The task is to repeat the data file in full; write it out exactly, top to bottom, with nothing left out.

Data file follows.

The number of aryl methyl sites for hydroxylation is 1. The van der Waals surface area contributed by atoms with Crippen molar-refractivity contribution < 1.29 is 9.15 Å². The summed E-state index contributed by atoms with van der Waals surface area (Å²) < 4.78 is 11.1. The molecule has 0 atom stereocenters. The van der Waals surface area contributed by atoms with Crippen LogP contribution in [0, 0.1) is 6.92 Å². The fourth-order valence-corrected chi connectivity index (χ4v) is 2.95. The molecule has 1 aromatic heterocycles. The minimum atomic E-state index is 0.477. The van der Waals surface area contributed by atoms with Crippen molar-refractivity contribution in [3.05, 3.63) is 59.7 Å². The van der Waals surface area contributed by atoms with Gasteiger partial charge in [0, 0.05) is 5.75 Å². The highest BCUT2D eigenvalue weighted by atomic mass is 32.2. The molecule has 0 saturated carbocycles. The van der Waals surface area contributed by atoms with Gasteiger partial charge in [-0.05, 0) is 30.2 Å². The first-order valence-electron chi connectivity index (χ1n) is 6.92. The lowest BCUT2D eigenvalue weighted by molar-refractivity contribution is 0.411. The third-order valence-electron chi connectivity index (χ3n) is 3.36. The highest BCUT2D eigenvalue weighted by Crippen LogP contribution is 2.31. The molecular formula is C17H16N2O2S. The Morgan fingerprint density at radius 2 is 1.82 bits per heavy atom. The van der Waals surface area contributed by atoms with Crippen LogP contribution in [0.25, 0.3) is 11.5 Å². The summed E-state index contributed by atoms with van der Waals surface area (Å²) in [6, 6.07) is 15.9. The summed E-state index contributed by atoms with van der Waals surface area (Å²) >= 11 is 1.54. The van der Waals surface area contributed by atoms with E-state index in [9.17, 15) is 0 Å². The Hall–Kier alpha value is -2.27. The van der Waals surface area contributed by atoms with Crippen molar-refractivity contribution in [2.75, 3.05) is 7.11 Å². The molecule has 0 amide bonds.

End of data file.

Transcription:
The number of aryl methyl sites for hydroxylation is 1. The van der Waals surface area contributed by atoms with Crippen molar-refractivity contribution < 1.29 is 9.15 Å². The summed E-state index contributed by atoms with van der Waals surface area (Å²) < 4.78 is 11.1. The molecule has 0 atom stereocenters. The van der Waals surface area contributed by atoms with Crippen LogP contribution in [0, 0.1) is 6.92 Å². The fourth-order valence-corrected chi connectivity index (χ4v) is 2.95. The molecule has 1 aromatic heterocycles. The minimum atomic E-state index is 0.477. The van der Waals surface area contributed by atoms with Crippen molar-refractivity contribution in [3.05, 3.63) is 59.7 Å². The van der Waals surface area contributed by atoms with Gasteiger partial charge in [0, 0.05) is 5.75 Å². The highest BCUT2D eigenvalue weighted by atomic mass is 32.2. The molecule has 0 saturated carbocycles. The van der Waals surface area contributed by atoms with Gasteiger partial charge in [-0.05, 0) is 30.2 Å². The first-order valence-electron chi connectivity index (χ1n) is 6.92. The lowest BCUT2D eigenvalue weighted by molar-refractivity contribution is 0.411. The third-order valence-electron chi connectivity index (χ3n) is 3.36. The highest BCUT2D eigenvalue weighted by Crippen LogP contribution is 2.31. The molecular formula is C17H16N2O2S. The Morgan fingerprint density at radius 2 is 1.82 bits per heavy atom. The van der Waals surface area contributed by atoms with Crippen LogP contribution in [0.25, 0.3) is 11.5 Å². The summed E-state index contributed by atoms with van der Waals surface area (Å²) in [6, 6.07) is 15.9. The summed E-state index contributed by atoms with van der Waals surface area (Å²) >= 11 is 1.54. The van der Waals surface area contributed by atoms with E-state index in [9.17, 15) is 0 Å². The Hall–Kier alpha value is -2.27. The van der Waals surface area contributed by atoms with Crippen molar-refractivity contribution in [2.75, 3.05) is 7.11 Å². The molecule has 0 amide bonds.